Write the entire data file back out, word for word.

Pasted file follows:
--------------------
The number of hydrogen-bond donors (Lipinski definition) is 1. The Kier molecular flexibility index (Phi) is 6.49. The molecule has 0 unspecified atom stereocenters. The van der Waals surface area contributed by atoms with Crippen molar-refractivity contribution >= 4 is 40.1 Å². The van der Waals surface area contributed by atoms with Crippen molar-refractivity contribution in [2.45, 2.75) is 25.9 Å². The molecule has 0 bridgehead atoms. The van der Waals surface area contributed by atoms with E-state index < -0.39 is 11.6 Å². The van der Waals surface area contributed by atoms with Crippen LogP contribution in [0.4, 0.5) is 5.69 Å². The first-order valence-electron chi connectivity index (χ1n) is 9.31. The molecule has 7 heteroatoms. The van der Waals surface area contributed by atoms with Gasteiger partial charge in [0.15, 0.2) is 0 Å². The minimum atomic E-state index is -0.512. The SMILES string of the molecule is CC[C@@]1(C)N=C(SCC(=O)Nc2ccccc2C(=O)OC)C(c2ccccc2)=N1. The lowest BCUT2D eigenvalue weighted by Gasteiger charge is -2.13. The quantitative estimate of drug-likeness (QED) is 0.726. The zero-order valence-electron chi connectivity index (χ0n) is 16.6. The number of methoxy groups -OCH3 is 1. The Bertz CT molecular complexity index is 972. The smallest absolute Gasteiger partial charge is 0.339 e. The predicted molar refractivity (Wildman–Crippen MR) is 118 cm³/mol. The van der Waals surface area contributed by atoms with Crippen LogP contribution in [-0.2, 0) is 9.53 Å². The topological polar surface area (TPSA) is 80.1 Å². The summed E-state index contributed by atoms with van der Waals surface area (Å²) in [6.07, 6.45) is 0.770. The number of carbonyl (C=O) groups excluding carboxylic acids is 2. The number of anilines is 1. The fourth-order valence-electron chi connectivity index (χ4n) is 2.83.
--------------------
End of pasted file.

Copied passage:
The number of hydrogen-bond donors (Lipinski definition) is 1. The Kier molecular flexibility index (Phi) is 6.49. The molecule has 0 unspecified atom stereocenters. The van der Waals surface area contributed by atoms with Crippen molar-refractivity contribution >= 4 is 40.1 Å². The van der Waals surface area contributed by atoms with Crippen molar-refractivity contribution in [2.45, 2.75) is 25.9 Å². The molecule has 0 bridgehead atoms. The van der Waals surface area contributed by atoms with E-state index < -0.39 is 11.6 Å². The van der Waals surface area contributed by atoms with Crippen LogP contribution in [0.4, 0.5) is 5.69 Å². The first-order valence-electron chi connectivity index (χ1n) is 9.31. The molecule has 7 heteroatoms. The van der Waals surface area contributed by atoms with Gasteiger partial charge in [0.15, 0.2) is 0 Å². The minimum atomic E-state index is -0.512. The SMILES string of the molecule is CC[C@@]1(C)N=C(SCC(=O)Nc2ccccc2C(=O)OC)C(c2ccccc2)=N1. The lowest BCUT2D eigenvalue weighted by Gasteiger charge is -2.13. The quantitative estimate of drug-likeness (QED) is 0.726. The zero-order valence-electron chi connectivity index (χ0n) is 16.6. The number of methoxy groups -OCH3 is 1. The Bertz CT molecular complexity index is 972. The smallest absolute Gasteiger partial charge is 0.339 e. The predicted molar refractivity (Wildman–Crippen MR) is 118 cm³/mol. The van der Waals surface area contributed by atoms with Crippen LogP contribution in [-0.2, 0) is 9.53 Å². The topological polar surface area (TPSA) is 80.1 Å². The summed E-state index contributed by atoms with van der Waals surface area (Å²) in [6.07, 6.45) is 0.770. The number of carbonyl (C=O) groups excluding carboxylic acids is 2. The number of anilines is 1. The fourth-order valence-electron chi connectivity index (χ4n) is 2.83.